I am currently reading the biography of Darryl Baldock and it’s facinating as well (written by Peter Lyons) and again, we only won the ’66 because Darryl played on despite a completely wrecked knee because he (and therefore his coach) knew that only he could lift the team to where they had any chance at all. We haven’t had that level of hero since who can push past all that he had to, to snatch it from anyone. That MR Magic who learned footy skills from the age of 3 and never had a football out of his hands except when sleeping. The two books were picked up from the St.Kilda desk at Linton Street Moorabbin. Both brilliant reads.

    That’s all folks

    Yvette

  5. Footy’s out of the road,DD. See you at Caulfield for Underwood Stakes Day.

  6. Yvette – thanks for sharing your passion for your team; your attitude to life and your wonderful art with us on your ‘journey’ this year.
    I pulled on the swimmers and went to the pool with the Avenging Eagle this morning as part of our post-game and post-chardonnay recovery. Leaving there was a bloke in an Essendon tracky. “Do you reckon you’ll win” I asked him. He looked downcast and said “I hope not, my family are mad Eagles and I’ll cop it all week if we come over here to play next week, and the week after whether we win or lose”
    I thought he perfectly captured the tortured psyche of the fan perfectly, but I felt sad that his passion was not stronger. Your team is like your family, you love them to the end whether they deserve it or not.
    I remember hearing “you like someone because, you love someone despite”
    Nick looks a tortured soul to me – he wants it so badly that he has lost the spontaneity and confidence in his play and his kicking. A victim of his own enormous expectations. Seems a genuinely decent bloke. “Full many a flower is born to blush unseen, And waste its sweetness on the desert air”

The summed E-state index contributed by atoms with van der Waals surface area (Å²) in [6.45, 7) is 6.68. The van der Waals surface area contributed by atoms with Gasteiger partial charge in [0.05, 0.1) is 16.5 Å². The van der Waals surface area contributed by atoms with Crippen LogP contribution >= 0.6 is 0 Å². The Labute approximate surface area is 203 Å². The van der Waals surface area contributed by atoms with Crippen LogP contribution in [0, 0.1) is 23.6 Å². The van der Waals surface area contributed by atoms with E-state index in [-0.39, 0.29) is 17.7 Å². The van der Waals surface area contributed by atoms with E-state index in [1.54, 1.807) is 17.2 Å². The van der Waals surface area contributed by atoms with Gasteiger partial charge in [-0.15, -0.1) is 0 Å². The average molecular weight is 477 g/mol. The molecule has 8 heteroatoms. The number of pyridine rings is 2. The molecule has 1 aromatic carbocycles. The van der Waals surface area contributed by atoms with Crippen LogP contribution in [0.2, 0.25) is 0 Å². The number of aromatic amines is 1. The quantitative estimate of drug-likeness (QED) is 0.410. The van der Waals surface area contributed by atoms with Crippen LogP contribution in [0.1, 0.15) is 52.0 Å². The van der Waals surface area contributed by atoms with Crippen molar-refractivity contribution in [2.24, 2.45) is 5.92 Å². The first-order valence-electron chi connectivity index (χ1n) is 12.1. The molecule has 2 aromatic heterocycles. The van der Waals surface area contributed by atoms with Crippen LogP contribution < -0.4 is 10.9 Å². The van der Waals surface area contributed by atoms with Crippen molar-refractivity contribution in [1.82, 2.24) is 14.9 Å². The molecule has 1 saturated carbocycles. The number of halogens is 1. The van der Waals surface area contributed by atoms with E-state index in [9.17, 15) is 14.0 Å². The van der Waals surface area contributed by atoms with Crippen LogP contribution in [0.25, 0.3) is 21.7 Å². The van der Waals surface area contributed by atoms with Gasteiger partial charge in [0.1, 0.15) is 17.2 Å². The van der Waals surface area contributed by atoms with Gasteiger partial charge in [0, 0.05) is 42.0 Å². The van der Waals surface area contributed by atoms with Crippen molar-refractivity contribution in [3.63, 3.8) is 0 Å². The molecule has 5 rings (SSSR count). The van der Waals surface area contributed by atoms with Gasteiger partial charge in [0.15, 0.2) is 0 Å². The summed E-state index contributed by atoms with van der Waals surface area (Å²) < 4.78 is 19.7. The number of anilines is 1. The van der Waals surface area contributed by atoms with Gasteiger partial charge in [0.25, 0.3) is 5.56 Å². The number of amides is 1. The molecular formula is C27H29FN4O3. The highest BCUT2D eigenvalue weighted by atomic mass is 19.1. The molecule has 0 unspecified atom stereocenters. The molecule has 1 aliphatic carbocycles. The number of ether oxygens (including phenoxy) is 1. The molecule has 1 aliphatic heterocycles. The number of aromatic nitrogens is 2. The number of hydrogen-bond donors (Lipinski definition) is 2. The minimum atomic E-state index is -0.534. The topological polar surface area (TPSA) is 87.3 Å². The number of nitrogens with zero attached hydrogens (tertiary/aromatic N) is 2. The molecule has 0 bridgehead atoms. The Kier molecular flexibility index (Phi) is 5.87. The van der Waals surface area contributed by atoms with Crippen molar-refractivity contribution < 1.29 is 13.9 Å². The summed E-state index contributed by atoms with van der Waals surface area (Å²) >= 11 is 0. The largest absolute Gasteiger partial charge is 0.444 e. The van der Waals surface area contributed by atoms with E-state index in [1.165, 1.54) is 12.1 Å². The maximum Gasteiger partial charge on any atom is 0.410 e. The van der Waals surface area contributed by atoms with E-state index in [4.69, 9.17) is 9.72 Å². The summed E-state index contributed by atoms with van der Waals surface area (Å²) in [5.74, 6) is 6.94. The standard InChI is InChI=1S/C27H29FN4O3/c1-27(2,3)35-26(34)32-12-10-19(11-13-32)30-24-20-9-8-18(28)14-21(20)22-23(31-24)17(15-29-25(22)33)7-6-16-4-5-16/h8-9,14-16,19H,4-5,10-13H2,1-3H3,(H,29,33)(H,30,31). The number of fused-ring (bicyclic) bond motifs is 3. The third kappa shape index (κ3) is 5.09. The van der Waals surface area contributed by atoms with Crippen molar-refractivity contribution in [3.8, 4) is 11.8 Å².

7. Joseph Walker says:

    Yvette,

    Relief was the exact same feeling I felt after that game.
    Relief that I can watch the next Grand Final as a disintrested observer, relief that we were put out of our misery quick and early and without any tension.

    Goddard may go, but GWS will have to put up a pretty good deal to get him. I have a hunch that Ross will stay, especially after reading The Bubble by David Misson, which is a great read as you say. As for last night’s game, Sydney were just too good and I look forward to next week to see if they can beat the Hawks.

    Bring on next year.

  8. Just reaching the finals was an accomplishment after the listless first few weeks, the Lenny Hayes injury, the peaks and valleys of form — sometimes in the same game. Never at any point the same team that battled to the wire in 2009 and 2010. Then the loss of Gwilt and the injury to Rooey, who hasn’t been right all year with a bum knee, a lot of self-imposed pressure and who knows what from the hamstring surgery last year.
    At their best the Saints weren’t as crisp or as determined as the previous two years, and not up to matching the top sides.
    So the future will be fascinating — still a lot of stars (they need to keep) and emerging young talent though not enough depth, which has been a problem forever, even in the glory years. I hope Ross Lyon stays, because he gets the most out of what he’s got, and not many could have salvaged the team belief from the miserable start, let alone a finals berth.
    It’s been said you’re never as good as it seems when you win or as bad as it seems when you lose. True of the Saints, I think. The path back may take a little time, and the expectations are so much greater now. But as John said, being reduced to a side in a fight for the finals isn’t the worst outcome for the near future.
    And thanks for a great year, Yvette. You’re pretty much just what I fancied a typical die-hard Saints fan would be like — and makes me glad I chose the way I did. And one never knows what 2012 will bring. Gotta keep the faith.